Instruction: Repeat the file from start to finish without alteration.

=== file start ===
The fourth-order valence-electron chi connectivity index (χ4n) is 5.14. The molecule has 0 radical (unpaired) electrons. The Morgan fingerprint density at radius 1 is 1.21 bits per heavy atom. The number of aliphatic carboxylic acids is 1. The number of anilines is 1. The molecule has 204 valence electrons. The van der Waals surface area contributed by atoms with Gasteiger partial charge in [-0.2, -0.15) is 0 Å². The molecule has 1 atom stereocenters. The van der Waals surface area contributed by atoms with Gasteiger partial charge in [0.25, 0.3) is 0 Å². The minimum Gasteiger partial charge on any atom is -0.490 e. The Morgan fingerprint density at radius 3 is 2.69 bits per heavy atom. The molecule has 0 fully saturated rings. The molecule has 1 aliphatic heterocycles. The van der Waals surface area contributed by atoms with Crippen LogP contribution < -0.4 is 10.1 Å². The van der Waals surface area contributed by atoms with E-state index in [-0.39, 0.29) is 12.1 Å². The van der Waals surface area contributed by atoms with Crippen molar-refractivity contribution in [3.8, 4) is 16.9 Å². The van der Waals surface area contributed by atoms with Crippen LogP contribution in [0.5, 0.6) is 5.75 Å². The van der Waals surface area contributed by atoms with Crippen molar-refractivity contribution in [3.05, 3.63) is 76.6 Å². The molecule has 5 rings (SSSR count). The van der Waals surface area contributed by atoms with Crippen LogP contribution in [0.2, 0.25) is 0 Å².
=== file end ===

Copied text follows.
The fourth-order valence-electron chi connectivity index (χ4n) is 5.14. The molecule has 0 radical (unpaired) electrons. The Morgan fingerprint density at radius 1 is 1.21 bits per heavy atom. The number of aliphatic carboxylic acids is 1. The number of anilines is 1. The molecule has 204 valence electrons. The van der Waals surface area contributed by atoms with Gasteiger partial charge in [-0.2, -0.15) is 0 Å². The molecule has 1 atom stereocenters. The van der Waals surface area contributed by atoms with Gasteiger partial charge in [0.25, 0.3) is 0 Å². The minimum Gasteiger partial charge on any atom is -0.490 e. The Morgan fingerprint density at radius 3 is 2.69 bits per heavy atom. The molecule has 0 fully saturated rings. The molecule has 1 aliphatic heterocycles. The van der Waals surface area contributed by atoms with Crippen LogP contribution < -0.4 is 10.1 Å². The van der Waals surface area contributed by atoms with E-state index in [-0.39, 0.29) is 12.1 Å². The van der Waals surface area contributed by atoms with Crippen molar-refractivity contribution in [3.8, 4) is 16.9 Å². The van der Waals surface area contributed by atoms with Crippen LogP contribution in [0.5, 0.6) is 5.75 Å². The van der Waals surface area contributed by atoms with Crippen molar-refractivity contribution in [3.05, 3.63) is 76.6 Å². The molecule has 5 rings (SSSR count). The van der Waals surface area contributed by atoms with Crippen LogP contribution in [0.2, 0.25) is 0 Å².